Quaker Meeting in London, c.1723.
Why aren’t there more novels about Quaker worship? It’s inherently dramatic, people sitting in silence and waiting for God to speak through them. Dramatic—and really, really funny. For proof look no further than Nicholson Baker’s forthcoming novel, Traveling Sprinkler. The hero, Paul Chowder, spends a lot of time attending Quaker meetings (i.e., church). Most of the rest of the novel he spends trying to teach himself the guitar, write (incredibly dorky) songs, and win back the girlfriend who left him in Baker’s earlier novel The Anthologist. There are lots of reasons to love Traveling Sprinkler: Baker gets sweeter with each new book, and underneath the sweetness lie witty arguments about poetry and song and taste. Among other things, this is the best novel I’ve read about Spotify. It also vividly captures Quaker beliefs and practices at a moment when, as Paul Elie wrote last year in the New York Times, many novelists have trouble writing about religion. —Lorin Stein
“Beautiful and brilliant, possessed of an eye protected against sentiment coupled with a steel-trap mind and a tongue feared by all who had been at the receiving end of its talented sarcasm, a sarcasm that for some would always be wickedly amusing, for others just wicked.” So says essayist (and issue 204 contributor) Vivian Gornick of critic and writer Mary McCarthy on The New Yorker’s Page-Turner blog. In a piece drawn from her introduction to a new edition of McCarthy’s 1949 novel, The Oasis, Gornick highlights the book’s biting satire but, more importantly, McCarthy’s fearlessness in barely disguising her characters from their real-life counterparts (mostly her Partisan Review colleagues). As McCarthy stated in her Art of Fiction interview, “What I really do is take real plums and put them in an imaginary cake.” —Justin Alvarez
If you’re like me and tend to spend summers in the city longing for an escape, you might enjoy Edna St. Vincent Millay’s “City Trees,” culled from the now out-of-print Edna St. Vincent Millay’s Poems Selected for Young People. I always want what I don’t have, geographically at least, but Edna has left me with just a bit more tolerance for “the shrieking city air.” —Kate Rouhandeh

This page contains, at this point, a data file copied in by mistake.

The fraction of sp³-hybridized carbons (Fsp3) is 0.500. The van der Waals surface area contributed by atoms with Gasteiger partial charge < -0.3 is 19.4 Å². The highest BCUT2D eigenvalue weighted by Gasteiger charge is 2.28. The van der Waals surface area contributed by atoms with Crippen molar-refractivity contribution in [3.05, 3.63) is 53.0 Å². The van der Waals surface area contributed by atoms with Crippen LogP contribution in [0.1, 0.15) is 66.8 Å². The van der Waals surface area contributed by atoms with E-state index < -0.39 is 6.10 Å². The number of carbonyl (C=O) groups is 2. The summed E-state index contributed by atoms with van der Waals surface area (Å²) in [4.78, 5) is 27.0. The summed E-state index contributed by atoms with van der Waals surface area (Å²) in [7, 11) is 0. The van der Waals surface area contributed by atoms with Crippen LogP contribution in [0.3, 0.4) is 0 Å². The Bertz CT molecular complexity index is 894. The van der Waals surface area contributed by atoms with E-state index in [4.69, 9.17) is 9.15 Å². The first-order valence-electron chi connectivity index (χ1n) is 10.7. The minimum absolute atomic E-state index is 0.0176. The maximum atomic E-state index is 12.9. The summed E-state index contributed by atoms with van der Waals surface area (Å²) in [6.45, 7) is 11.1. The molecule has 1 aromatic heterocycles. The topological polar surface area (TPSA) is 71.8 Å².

I’m finally getting around to reading The Flame Alphabet, Ben Marcus’s first novel in ten years. There’s no cover (textured and geometric and sharp) or premise (a virus spread by children’s speech) more enticing than this book’s. And the actual experience does not disappoint: in this universe, the innocent are literally the vehicle for speech so malicious that it kills the uninformed, and Marcus’s obvious irony cloaks much more subtle, and sinister, implications. —Ellen Duffer
Every once in a while, I am struck with an affliction that I have dubbed the Call of the Wild: when it strikes, I feel the urge to deactivate my Facebook account, toss my cell phone in the trash, and march off into the woods like Thoreau. This time around, I found the perfect antidote: Cheryl Strayed’s memoir, Wild, the story of Strayed’s 1,100-mile trek along the Pacific Crest Trail, a stretch of wilderness that runs from the Mexican border all the way through Washington State. I opened the book expecting a thrilling wilderness adventure but, as it turns out, blisters and bears are the least of the narrator’s woes. Over the course of her trek, Strayed must also contend with her own inner demons: the death of her mother, the collapse of her marriage, and the disintegration of her family. —Samantha Schnell
I went to the Strand the other day in search of a monograph on Wagner, but being me, left instead with Blue Trout and Black Truffles: The Peregrinations of an Epicure, by Joseph Wechsberg. Although the author is known as a respected journalist, he was also a noted gourmet, and this history-cum-memoir is a gossipy celebration of a kind of French haute cuisine that was an endangered species even in 1953. —Sadie Stein
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